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Improving treatment of chronic pain in cats

Apr 19, 2012
Winn grant W12-027
Development of outcome assessment instruments for chronic pain in cats
Investigator: Dorothy Cimino Brown; University of Pennsylvania

Cats are unique. They cannot benefit from the same pain fighting medications used in dogs, because they can cause serious side-effects in cats. It is crucially important that we identify pain fighting medications that are safe and effective in cats, so that we can relieve them from pain caused by such conditions as arthritis or cancer. Once a treatment option for pain is identified that might be useful in cats, studies must be carefully designed in order to prove that the potential new treatment option is effective. The greatest obstacle to designing such studies is the fact that we have not developed reliable ways to measure pain in cats. If we can not measure the pain, we can not prove that we are appropriately treating it. 

An.Old.CatThe goal of this study is to develop tools that can measure pain in cats and therefore appropriately design studies that will identify new treatments. The first tool is the Feline Brief Pain Inventory, which will be an owner completed questionnaire that will allow them to identify and report on how their cat behaves at home, focusing on the behaviors that are related to pain. The second tool is an activity monitor that can be worn on the cat’s collar while it progresses through its normal activities at home. We plan to identify how many days the monitor needs to be worn to collect data reliably. Ultimately the monitor might identify the improved activity that can be related to adequate pain control.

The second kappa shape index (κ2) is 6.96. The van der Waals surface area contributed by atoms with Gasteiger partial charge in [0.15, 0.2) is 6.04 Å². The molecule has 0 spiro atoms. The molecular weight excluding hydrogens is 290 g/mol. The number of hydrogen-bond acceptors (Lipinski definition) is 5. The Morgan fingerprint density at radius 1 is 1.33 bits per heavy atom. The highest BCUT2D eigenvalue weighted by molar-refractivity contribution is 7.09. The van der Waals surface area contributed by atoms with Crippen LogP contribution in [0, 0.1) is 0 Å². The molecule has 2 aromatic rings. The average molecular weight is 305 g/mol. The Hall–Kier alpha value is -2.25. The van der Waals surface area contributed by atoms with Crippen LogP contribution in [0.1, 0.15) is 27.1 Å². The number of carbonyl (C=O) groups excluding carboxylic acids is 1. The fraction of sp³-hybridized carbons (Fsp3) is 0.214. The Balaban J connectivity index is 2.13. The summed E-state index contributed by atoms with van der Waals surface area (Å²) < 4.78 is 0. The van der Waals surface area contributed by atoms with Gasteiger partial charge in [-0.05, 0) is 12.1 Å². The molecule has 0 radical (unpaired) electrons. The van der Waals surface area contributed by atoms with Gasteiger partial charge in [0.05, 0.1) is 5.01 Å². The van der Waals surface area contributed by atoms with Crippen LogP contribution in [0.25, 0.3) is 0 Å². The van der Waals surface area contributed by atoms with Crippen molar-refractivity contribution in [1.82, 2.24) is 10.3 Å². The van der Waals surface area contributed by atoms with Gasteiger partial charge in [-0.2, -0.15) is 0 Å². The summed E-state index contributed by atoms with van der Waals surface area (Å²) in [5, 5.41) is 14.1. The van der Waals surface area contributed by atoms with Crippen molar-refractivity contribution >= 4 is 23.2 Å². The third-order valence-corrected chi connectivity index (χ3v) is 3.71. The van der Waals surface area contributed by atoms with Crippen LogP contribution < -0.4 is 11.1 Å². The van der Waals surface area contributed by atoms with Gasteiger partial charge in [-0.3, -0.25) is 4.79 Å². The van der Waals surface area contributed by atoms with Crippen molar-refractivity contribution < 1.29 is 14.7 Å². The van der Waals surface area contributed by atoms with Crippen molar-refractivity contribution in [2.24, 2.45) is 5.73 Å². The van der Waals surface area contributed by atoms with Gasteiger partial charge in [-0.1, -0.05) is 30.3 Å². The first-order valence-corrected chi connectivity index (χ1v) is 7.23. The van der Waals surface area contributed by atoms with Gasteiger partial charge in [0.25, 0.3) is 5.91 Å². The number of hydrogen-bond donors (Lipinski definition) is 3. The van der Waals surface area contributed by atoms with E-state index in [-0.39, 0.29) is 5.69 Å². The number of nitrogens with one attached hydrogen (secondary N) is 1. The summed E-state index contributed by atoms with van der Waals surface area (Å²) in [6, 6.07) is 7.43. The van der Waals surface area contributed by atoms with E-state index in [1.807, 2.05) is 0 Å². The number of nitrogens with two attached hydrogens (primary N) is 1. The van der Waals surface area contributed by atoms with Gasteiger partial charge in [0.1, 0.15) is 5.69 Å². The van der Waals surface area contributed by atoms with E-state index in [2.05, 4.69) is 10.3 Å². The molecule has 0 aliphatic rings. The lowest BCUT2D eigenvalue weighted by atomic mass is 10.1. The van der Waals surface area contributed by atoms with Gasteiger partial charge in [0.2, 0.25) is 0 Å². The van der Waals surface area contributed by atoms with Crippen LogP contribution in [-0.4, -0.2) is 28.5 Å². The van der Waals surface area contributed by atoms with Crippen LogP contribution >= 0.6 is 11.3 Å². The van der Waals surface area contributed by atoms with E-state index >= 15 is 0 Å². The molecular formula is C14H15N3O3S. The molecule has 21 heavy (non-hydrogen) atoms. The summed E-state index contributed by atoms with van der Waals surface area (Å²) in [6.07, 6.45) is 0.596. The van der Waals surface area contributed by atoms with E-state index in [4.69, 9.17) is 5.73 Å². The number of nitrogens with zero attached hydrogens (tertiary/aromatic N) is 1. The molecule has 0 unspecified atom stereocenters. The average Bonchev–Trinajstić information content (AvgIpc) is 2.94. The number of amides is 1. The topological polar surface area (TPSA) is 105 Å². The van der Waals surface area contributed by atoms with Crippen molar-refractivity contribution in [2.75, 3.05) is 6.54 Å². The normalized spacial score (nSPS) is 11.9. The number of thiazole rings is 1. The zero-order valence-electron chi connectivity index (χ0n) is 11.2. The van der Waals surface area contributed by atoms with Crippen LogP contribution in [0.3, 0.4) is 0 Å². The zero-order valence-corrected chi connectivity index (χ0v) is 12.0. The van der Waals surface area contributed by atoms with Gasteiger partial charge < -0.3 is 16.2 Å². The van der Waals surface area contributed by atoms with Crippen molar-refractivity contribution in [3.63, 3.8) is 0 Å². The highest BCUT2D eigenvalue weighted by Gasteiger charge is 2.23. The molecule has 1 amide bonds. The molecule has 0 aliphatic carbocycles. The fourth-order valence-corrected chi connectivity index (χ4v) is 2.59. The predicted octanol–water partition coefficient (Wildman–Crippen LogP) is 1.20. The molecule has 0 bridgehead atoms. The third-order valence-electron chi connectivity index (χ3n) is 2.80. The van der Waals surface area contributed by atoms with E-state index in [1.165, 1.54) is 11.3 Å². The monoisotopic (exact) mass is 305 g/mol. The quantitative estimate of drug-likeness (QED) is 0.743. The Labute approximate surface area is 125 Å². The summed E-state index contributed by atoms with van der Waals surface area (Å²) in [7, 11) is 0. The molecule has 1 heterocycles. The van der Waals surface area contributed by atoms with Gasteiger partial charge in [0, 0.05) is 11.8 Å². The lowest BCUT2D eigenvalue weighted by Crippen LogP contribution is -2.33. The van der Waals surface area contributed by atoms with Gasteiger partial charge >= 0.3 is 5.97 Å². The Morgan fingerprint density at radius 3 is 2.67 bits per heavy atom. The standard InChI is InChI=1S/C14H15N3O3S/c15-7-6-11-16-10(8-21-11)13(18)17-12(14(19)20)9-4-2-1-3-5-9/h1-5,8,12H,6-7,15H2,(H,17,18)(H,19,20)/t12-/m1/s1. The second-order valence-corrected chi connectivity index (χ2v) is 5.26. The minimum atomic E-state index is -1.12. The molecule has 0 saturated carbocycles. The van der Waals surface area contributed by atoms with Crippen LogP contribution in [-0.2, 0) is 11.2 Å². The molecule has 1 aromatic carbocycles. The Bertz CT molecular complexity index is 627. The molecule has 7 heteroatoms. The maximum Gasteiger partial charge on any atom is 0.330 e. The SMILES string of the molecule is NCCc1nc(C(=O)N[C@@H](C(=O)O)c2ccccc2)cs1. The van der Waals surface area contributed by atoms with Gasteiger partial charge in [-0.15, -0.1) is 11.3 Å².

This project is available for sponsorship. When you sponsor a project, your name will be added to the list of the project's supporters on our website and in any publications we produce about the project. You will receive exclusive pre-publication reports on the progress of your chosen project as they become available, and a final report at its conclusion.
pain

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